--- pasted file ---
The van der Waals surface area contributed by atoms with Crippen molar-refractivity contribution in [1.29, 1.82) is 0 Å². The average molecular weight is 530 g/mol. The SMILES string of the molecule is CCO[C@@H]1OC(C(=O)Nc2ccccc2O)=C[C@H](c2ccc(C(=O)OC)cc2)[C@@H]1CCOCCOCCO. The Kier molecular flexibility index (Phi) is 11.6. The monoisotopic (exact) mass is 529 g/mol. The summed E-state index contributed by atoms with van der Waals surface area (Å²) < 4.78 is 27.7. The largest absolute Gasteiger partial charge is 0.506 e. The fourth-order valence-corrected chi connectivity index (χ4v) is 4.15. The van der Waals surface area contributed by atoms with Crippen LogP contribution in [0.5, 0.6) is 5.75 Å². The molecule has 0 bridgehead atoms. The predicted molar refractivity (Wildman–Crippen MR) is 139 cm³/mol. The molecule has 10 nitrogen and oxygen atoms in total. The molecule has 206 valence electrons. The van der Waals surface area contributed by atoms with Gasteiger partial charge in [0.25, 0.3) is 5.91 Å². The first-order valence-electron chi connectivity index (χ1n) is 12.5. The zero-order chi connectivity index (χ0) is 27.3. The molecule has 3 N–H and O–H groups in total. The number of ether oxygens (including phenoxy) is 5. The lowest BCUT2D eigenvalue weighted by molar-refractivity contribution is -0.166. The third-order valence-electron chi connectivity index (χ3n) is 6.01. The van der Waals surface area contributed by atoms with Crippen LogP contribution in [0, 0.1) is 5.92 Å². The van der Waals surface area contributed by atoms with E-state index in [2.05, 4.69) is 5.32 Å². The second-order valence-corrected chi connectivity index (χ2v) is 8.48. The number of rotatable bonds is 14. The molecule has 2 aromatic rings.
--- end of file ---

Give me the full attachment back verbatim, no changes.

The van der Waals surface area contributed by atoms with Crippen molar-refractivity contribution in [1.29, 1.82) is 0 Å². The average molecular weight is 530 g/mol. The SMILES string of the molecule is CCO[C@@H]1OC(C(=O)Nc2ccccc2O)=C[C@H](c2ccc(C(=O)OC)cc2)[C@@H]1CCOCCOCCO. The Kier molecular flexibility index (Phi) is 11.6. The monoisotopic (exact) mass is 529 g/mol. The summed E-state index contributed by atoms with van der Waals surface area (Å²) < 4.78 is 27.7. The largest absolute Gasteiger partial charge is 0.506 e. The fourth-order valence-corrected chi connectivity index (χ4v) is 4.15. The van der Waals surface area contributed by atoms with Crippen LogP contribution in [0.5, 0.6) is 5.75 Å². The molecule has 0 bridgehead atoms. The predicted molar refractivity (Wildman–Crippen MR) is 139 cm³/mol. The molecule has 10 nitrogen and oxygen atoms in total. The molecule has 206 valence electrons. The van der Waals surface area contributed by atoms with Gasteiger partial charge in [0.25, 0.3) is 5.91 Å². The first-order valence-electron chi connectivity index (χ1n) is 12.5. The zero-order chi connectivity index (χ0) is 27.3. The molecule has 3 N–H and O–H groups in total. The number of ether oxygens (including phenoxy) is 5. The lowest BCUT2D eigenvalue weighted by molar-refractivity contribution is -0.166. The third-order valence-electron chi connectivity index (χ3n) is 6.01. The van der Waals surface area contributed by atoms with Crippen LogP contribution in [0, 0.1) is 5.92 Å². The van der Waals surface area contributed by atoms with E-state index in [2.05, 4.69) is 5.32 Å². The second-order valence-corrected chi connectivity index (χ2v) is 8.48. The number of rotatable bonds is 14. The molecule has 2 aromatic rings.